Legh Knowles, Clyde Hurley, Mickey McMickle, Johnny Best (tp); Glenn Miller, Paul Tanner, Al Mastren, Frank D’Annolfo (tb); Hal McIntyre, Wilbur Schwartz, Jimmy Abato, Tex Beneke, Al Klink (reeds); Chummy MacGregor (p); Dick Fisher (g); Rolly Bundock (b); Maurice Purtill (d).
RCA Victor Studios, New York – November 5, 1939, 3:00-7:45 PM
043354-1 Indian Summer (RE vcl) Bluebird 10495
043355-1 It Was Written in the Stars (RE vcl) Bluebird 10498
043356-1 Johnson Rag (BF arr) Bluebird 10498
043356-2 Johnson Rag (BF arr) first issued on LP
Once the Glenn Miller band’s three-week engagement at the Paramount Theater in New York ended on October 10, the band went on another East Coast tour of one-nighters and short engagements. Nearly a month went by without a recording session.
Three dates in November helped Glenn to catch up on some new songs. The first one to be waxed was actually very old, Victor Herbert’s INDIAN SUMMER, originally written as an instrumental composition in 1919. Fitted out with spanking-new lyrics by Al Dubin, the “new” song became a major hit for Glenn and Tommy Dorsey. Jazzman Sidney Bechet also made a memorable disc of it in 1940.
Willie Schwartz sweetly leads the reeds through the first chorus, with interjections by Tex Beneke’s sax. Ray Eberle takes a mellow vocal despite the rangy melody; kudos to lyricist Dubin for devising an evocative set of words that adds, rather than detracts, from the vintage song. Glenn continued to play with the arrangement after the record date, a fairly rare occurrence for his ballads; there is an aircheck that adds a Johnny Best trumpet solo after the vocal.
Opening on December 6th, Du Barry Was a Lady would be Cole Porter’s next big, splashy Broadway hit musical, starring Ethel Merman, Bert Lahr and Betty Grable. The show was full of rowdy songs, including FRIENDSHIP, BUT IN THE MORNING, NO!, KATIE WENT TO HAITI and WELL, DID YOU EVAH?, plus ballads DO I LOVE YOU? and WHEN LOVE BECKONED. Artie Shaw recorded the two ballads for Bluebird. Glenn got a decidedly lesser effort, IT WAS WRITTEN IN THE STARS.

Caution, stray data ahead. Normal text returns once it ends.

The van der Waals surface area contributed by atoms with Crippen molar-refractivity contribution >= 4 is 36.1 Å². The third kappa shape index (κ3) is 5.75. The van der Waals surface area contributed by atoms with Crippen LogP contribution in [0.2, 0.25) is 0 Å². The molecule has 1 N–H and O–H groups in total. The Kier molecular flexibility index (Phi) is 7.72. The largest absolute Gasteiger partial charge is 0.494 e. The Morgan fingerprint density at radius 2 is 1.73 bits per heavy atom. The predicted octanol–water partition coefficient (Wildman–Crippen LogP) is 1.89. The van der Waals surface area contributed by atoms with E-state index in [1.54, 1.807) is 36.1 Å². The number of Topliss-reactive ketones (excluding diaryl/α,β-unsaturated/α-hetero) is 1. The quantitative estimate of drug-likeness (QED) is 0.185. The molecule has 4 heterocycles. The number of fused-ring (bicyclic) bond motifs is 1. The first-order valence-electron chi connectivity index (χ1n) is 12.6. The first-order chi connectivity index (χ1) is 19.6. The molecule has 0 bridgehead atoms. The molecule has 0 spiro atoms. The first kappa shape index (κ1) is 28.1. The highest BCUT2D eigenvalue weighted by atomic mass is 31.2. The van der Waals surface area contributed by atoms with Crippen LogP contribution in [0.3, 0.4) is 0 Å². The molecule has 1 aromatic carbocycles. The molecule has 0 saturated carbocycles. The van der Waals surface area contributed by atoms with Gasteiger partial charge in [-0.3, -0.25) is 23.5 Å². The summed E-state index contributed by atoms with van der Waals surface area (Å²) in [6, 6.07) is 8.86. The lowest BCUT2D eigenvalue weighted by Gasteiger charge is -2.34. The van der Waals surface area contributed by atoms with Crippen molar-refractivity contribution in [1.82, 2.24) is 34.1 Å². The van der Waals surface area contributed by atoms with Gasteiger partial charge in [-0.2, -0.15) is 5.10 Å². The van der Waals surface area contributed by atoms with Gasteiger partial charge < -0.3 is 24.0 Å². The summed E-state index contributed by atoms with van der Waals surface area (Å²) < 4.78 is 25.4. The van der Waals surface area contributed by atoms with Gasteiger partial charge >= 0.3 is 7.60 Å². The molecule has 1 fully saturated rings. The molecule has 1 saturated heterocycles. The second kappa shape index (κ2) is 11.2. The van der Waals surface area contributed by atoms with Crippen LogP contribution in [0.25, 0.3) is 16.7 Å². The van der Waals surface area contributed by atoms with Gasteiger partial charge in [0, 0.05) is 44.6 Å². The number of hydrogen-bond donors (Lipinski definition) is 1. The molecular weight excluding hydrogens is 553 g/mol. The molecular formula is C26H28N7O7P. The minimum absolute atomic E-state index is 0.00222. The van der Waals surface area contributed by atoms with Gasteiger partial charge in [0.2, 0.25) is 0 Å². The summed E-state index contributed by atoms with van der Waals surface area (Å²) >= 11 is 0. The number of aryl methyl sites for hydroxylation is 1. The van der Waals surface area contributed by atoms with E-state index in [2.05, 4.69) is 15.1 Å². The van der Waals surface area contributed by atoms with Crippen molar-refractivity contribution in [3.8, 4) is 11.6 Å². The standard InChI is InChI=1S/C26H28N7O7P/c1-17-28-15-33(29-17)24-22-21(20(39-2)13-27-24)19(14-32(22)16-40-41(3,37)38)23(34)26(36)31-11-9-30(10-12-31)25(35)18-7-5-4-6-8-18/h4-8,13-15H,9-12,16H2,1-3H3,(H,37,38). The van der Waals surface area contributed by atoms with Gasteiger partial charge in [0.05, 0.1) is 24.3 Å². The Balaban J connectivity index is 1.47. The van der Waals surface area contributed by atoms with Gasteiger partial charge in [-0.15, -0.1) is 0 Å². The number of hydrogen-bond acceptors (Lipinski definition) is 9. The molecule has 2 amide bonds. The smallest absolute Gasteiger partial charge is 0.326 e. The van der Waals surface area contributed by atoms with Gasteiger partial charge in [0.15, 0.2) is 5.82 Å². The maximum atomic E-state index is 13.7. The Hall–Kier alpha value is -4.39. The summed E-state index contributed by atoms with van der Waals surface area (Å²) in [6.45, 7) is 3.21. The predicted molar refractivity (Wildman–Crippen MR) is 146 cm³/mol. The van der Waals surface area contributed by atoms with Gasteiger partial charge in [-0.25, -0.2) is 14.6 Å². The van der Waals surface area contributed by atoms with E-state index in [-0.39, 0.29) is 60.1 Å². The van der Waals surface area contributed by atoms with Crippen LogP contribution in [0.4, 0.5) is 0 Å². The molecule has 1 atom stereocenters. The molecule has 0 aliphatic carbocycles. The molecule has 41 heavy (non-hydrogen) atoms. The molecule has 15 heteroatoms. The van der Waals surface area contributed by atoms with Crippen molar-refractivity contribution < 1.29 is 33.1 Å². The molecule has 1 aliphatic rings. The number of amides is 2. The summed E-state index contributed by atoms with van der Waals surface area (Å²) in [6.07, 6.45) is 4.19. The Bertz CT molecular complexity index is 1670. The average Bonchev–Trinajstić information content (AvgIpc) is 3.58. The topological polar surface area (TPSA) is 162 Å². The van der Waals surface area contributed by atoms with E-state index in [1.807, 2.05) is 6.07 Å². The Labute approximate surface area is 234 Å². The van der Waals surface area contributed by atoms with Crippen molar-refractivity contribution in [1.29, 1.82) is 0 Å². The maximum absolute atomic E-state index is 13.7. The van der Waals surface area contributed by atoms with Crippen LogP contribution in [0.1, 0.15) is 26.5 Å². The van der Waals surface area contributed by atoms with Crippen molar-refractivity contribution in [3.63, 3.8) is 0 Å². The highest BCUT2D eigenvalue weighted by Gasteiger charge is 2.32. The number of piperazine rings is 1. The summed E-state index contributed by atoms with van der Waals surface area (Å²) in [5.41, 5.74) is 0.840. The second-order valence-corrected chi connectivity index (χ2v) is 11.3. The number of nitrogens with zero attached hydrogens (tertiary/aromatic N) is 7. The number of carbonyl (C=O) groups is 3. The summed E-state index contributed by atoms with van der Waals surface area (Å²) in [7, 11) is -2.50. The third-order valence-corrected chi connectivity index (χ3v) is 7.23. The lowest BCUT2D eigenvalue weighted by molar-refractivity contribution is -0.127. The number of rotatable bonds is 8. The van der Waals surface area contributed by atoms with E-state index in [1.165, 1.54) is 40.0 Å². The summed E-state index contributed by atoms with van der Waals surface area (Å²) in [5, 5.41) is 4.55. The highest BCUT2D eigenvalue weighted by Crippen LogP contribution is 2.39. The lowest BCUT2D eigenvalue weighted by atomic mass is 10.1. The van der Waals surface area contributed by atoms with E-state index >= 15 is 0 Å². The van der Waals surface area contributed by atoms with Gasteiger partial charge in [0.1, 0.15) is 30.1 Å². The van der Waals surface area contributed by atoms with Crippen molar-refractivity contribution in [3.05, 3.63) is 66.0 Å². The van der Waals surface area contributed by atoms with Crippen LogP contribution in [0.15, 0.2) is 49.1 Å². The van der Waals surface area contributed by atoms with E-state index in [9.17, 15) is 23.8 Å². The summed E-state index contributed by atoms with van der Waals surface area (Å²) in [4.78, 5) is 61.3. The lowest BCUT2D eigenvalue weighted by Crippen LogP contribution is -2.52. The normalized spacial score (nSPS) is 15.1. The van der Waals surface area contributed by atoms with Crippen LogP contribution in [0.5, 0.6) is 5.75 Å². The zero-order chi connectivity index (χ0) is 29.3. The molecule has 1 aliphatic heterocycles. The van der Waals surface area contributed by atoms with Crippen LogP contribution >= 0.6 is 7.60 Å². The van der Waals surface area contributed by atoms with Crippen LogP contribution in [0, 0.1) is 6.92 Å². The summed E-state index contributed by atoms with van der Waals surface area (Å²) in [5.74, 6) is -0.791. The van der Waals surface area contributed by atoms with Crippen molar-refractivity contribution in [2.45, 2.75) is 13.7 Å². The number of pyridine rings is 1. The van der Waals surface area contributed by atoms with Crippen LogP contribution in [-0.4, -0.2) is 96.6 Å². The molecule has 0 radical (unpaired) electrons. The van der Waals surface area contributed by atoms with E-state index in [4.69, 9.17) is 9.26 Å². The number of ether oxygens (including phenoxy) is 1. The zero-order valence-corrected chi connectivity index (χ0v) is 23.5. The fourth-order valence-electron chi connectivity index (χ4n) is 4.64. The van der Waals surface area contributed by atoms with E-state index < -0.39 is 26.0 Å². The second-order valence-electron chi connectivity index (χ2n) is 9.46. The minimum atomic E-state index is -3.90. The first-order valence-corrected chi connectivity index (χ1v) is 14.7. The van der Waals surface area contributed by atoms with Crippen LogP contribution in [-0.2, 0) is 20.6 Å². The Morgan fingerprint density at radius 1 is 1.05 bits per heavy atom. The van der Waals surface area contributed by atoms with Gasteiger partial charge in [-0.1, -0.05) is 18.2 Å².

It’s a pretty nothing song, as if Cole had exhausted all his melodic invention on the show’s other numbers. Unusually, Ray comes right in with the vocal after a short introduction. Also different was Clyde Hurley’s hot solo, a rarity on a Miller ballad. Despite these innovations, the record is not a classic.
Bill Finegan looks in with his arrangement of JOHNSON RAG, a 1919 composition that proved such a hit in this Miller version that lyrics were added by Jack Lawrence (wordsmith for ALL OR NOTHING AT ALL the same year). 10 years later, Jimmy Dorsey recorded a catchy Dixie-swing rendition that also racked up sales.
The RAG is a pretty simple melody, almost simplistic, but Finegan’s groovy-tempoed chart is hard to resist. All the hot men – Beneke, Hurley, Klink and Miller get good solo moments. The IN THE MOOD fadeout routine is reused here, which likely set the fans into ecstasies.
Only three songs were cut, as would be the case on the next session, some two weeks later.